Wild Rose Review: Familiar, but made fun through a country music spin and a breakout performance from Buckley

Showcasing another story of an unlikely rise to stardom, Wild Rose’s country music vibes and a breakout performance from Jessie Buckley set it apart from being another Star is Born kind of film.

The film follows Rose-Lynn (Buckley), an aspiring country music singer from Glasgow, England that has a strong voice and has had some trouble with the law. To Rose, country music is three chords and the truth and that it allows her voice to shine and get her issues out. However, she finds her dreams to be unachievable as she also must provide for her two children that she had at a young age. Her lack of care for her children has made those around her, including her mother (Julie Walters), see her as just a dreamer who won’t grow up, but Rose persists that her dream will one day become reality. Now, after a greater opportunity arises thanks to her new friend, Susannah (Sophie Okonedo), Rose must decide whether it’s more worth it to live her dream or finally take on her adult duties and take care of her children.

There’s actually a great distinction between the look of the Glasgow and the country bar that Rose frequents that’s cool to see. PHOTO: Variety

Buckley’s performance is absolutely astounding here and she’s clearly the heart and soul of the film. She showcases a wide range of emotions that audiences will connect to and her singing is powerful, heartfelt, and meaningful; something that resonates well with country music. Buckley also showcases Rose’s complexity with her dreams and reality always conflicting that definitely comes from the strong writing from Nicole Taylor. With these two women coming together, they create a character that many viewers, especially those struggling to go into adult life, will relate to. It’s a performance and a character that’s always genuine on-screen and that embodies the passion and heart many people would associate with country music.

The country music aspect of Wild Rose is also very refreshing as I haven’t seen many stories told through this genre of music and it’s not a genre I’m too familiar with. However, after seeing how it impacts Rose, I can see why it’s grown in popularity over the last couple of years. With a lot of the songs used throughout the film, most of which are excellently sung by Buckley, there’s a sense of comfort and heart that comes from them and it makes the film a comforting watch. All of Rose’s feeling and emotions towards the genre culminate in a nice finale that’s a full-circle journey for her that will leave viewers feeling good about the film and maybe even think about country music a little differently.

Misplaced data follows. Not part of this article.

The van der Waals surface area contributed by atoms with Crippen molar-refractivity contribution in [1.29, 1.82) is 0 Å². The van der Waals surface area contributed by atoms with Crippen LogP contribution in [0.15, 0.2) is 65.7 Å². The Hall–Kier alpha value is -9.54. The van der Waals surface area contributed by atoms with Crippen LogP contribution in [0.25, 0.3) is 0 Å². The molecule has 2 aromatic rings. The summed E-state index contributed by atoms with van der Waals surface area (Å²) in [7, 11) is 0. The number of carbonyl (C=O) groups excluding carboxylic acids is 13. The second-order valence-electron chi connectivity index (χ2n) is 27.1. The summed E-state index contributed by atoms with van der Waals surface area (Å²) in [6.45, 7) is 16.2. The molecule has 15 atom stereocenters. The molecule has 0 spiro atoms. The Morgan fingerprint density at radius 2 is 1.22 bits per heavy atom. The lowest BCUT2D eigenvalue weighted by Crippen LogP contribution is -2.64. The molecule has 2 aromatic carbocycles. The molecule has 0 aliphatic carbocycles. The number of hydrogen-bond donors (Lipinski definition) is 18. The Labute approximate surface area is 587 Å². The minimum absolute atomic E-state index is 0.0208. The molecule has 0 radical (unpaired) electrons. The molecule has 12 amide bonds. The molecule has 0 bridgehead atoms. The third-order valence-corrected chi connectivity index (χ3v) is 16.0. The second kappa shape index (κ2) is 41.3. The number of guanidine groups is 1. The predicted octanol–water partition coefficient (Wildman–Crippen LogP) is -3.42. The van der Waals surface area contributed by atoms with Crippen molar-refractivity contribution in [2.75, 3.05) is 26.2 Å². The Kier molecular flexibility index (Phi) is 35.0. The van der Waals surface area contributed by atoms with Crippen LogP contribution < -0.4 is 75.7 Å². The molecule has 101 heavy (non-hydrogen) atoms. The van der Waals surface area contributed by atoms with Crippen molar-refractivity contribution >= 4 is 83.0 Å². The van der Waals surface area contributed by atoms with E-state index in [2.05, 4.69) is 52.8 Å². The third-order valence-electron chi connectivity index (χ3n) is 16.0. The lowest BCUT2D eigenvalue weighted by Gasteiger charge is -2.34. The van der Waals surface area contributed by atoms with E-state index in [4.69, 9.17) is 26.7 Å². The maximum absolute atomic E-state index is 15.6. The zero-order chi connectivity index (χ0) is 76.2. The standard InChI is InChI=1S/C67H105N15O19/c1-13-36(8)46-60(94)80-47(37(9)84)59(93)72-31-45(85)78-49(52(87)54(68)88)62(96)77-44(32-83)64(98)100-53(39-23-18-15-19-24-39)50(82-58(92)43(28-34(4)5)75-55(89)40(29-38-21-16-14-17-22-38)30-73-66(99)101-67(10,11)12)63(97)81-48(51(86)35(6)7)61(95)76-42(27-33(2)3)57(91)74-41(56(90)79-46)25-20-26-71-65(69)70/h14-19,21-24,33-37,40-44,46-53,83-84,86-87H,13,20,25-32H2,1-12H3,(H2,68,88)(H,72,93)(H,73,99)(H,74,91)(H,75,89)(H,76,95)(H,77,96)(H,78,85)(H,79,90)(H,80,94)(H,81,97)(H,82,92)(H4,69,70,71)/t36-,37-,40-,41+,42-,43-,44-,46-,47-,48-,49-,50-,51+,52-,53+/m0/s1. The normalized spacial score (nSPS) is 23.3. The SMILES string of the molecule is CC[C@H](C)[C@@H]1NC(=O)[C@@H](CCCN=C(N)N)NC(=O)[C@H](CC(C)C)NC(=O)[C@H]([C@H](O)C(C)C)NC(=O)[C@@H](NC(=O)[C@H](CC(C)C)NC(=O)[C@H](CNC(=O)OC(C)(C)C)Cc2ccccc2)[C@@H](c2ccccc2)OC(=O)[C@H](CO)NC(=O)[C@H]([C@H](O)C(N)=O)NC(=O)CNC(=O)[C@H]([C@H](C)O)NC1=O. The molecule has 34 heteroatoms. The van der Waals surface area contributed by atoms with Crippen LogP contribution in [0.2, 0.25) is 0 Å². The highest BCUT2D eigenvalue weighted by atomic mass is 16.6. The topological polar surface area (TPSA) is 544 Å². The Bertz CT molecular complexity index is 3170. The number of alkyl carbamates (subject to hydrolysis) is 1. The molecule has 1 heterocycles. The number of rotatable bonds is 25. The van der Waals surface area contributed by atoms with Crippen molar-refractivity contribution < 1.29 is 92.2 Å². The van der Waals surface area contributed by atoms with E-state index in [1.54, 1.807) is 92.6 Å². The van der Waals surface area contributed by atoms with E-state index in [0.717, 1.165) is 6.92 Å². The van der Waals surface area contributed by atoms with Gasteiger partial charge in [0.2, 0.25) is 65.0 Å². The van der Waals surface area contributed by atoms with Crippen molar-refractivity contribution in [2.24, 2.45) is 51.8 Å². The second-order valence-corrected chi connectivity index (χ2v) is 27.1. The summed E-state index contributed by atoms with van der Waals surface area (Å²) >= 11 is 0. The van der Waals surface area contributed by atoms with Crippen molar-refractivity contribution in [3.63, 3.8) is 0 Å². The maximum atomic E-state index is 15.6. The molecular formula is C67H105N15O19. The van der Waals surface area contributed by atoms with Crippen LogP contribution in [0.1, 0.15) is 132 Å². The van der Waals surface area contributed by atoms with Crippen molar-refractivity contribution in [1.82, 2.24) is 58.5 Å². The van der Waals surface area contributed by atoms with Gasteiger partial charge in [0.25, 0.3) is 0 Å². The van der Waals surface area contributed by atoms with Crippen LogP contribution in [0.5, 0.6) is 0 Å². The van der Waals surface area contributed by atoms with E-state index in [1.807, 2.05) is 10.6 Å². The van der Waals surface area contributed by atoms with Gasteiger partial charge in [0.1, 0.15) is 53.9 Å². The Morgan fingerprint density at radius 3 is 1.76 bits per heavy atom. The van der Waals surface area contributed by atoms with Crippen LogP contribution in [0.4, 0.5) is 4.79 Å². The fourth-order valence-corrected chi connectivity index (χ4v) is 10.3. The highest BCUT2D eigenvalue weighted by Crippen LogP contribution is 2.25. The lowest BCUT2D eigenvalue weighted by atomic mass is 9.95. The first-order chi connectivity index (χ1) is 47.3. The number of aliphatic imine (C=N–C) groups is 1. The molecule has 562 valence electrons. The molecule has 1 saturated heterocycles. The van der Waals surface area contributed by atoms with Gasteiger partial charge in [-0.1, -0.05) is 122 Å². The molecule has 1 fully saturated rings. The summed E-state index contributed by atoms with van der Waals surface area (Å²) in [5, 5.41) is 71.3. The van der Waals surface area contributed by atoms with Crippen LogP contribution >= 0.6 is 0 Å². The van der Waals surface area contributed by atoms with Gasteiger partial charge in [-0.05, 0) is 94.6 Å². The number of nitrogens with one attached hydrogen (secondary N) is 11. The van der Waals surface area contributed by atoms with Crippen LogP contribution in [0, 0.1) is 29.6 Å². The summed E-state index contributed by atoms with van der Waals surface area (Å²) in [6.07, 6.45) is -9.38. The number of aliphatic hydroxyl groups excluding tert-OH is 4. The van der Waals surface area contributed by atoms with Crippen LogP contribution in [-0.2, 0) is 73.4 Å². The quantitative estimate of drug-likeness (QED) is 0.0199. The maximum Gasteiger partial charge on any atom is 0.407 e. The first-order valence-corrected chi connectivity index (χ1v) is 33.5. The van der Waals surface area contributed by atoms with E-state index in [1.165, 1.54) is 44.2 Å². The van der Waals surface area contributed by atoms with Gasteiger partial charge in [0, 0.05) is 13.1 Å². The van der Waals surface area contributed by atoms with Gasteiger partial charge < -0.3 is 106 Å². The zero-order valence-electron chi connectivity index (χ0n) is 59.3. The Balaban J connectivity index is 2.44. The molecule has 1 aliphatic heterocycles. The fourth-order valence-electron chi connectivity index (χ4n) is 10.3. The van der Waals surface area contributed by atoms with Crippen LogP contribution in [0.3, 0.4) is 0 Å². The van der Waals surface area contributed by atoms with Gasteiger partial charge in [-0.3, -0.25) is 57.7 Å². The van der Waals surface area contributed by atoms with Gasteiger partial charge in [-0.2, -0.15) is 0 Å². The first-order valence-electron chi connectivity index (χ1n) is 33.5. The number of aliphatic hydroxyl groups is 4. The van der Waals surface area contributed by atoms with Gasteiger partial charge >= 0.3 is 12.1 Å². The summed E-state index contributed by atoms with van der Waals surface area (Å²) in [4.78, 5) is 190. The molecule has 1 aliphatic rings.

There’s also some nice direction from Tom Harper as he creates some great standout scenes. While he mostly keeps the sole focus on Buckley in moments where she’s singing, Harper’s direction shines in scenes where he utilizes the background to make the scene feel full. There’s a great moment where Rose is cleaning Susannah’s house and singing the song that she’s listening too, and as she’s moving across the camera; different instrumentalists start playing and add to the song. I actually thought that this made that seen very memorable and special and I really liked how they add to the scene but are kept in the shadows so that Rose is still the center of attention. A lot of the performance scenes are like this and Harper does a great job creating memorable moments, which is important because of how familiar this kind of story is.

All eyes are truly on Buckley, maybe too many eyes. PHOTO: New York Times

Wild Rose is sort of a fish out water story mixed with a rise to stardom story that’s sticks to its familiar roots more often than it should. Frankly I wished there was more of a balance between the family life of Rose and her rise to achieving her dreams because the family aspects fell a little flat for me. While some interesting scenes between Rose and her kids and between her and Walter’s Marion, who also puts in a great performance, I couldn’t help but feel like the resolution between her and family isn’t fully fleshed out. Even though their struggles and differences cause strife, it almost seems like a lot of the resolution happens off-camera and I couldn’t help but feel like a lot of the smaller characters we’re not as fleshed out. Especially for Susannah, I wanted to see more time taken to develop her relationship with Rose and for the relationships that fall apart to either mend or come to some other kind of resolution. The film instead focuses on Rose’s dreams a little too much and it leads to a story that’s a little too familiar to be fresh.

Even with some familiar story beats, Wild Rose is elevated through an excellent performance from Buckley and a true passion for country music that makes the film a must-see for any fan of the genre. Buckley showcases that she has a bright future and viewers will keep her on their radars after seeing her here. Honestly, if you’re in search for a movie that’s going to make you feel good by the time the credits roll, Wild Rose must be on your watch-list.



Watch the Trailer Here:

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